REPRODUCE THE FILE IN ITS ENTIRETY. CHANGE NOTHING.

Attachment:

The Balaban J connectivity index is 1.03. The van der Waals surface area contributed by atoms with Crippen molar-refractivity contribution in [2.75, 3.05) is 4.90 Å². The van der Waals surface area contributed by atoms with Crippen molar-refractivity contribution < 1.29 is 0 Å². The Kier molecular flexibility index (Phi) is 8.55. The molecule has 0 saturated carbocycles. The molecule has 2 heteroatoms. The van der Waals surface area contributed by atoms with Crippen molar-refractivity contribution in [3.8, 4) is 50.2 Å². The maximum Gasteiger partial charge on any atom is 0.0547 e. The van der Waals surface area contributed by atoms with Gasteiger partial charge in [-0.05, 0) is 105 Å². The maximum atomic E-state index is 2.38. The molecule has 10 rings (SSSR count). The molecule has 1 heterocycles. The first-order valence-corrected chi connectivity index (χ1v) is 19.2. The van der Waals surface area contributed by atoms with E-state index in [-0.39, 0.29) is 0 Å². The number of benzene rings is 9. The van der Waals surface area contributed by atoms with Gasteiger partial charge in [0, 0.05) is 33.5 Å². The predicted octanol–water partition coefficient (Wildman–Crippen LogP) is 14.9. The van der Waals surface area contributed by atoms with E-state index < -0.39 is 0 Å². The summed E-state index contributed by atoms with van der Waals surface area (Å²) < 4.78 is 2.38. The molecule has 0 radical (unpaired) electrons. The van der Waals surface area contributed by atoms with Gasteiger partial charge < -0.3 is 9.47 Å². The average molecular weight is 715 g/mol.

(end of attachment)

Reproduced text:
The Balaban J connectivity index is 1.03. The van der Waals surface area contributed by atoms with Crippen molar-refractivity contribution in [2.75, 3.05) is 4.90 Å². The van der Waals surface area contributed by atoms with Crippen molar-refractivity contribution < 1.29 is 0 Å². The Kier molecular flexibility index (Phi) is 8.55. The molecule has 0 saturated carbocycles. The molecule has 2 heteroatoms. The van der Waals surface area contributed by atoms with Crippen molar-refractivity contribution in [3.8, 4) is 50.2 Å². The maximum Gasteiger partial charge on any atom is 0.0547 e. The van der Waals surface area contributed by atoms with Gasteiger partial charge in [-0.05, 0) is 105 Å². The maximum atomic E-state index is 2.38. The molecule has 10 rings (SSSR count). The molecule has 1 heterocycles. The first-order valence-corrected chi connectivity index (χ1v) is 19.2. The van der Waals surface area contributed by atoms with E-state index in [-0.39, 0.29) is 0 Å². The number of benzene rings is 9. The van der Waals surface area contributed by atoms with Gasteiger partial charge in [0, 0.05) is 33.5 Å². The predicted octanol–water partition coefficient (Wildman–Crippen LogP) is 14.9. The van der Waals surface area contributed by atoms with E-state index < -0.39 is 0 Å². The summed E-state index contributed by atoms with van der Waals surface area (Å²) < 4.78 is 2.38. The molecule has 0 radical (unpaired) electrons. The van der Waals surface area contributed by atoms with Gasteiger partial charge < -0.3 is 9.47 Å². The average molecular weight is 715 g/mol.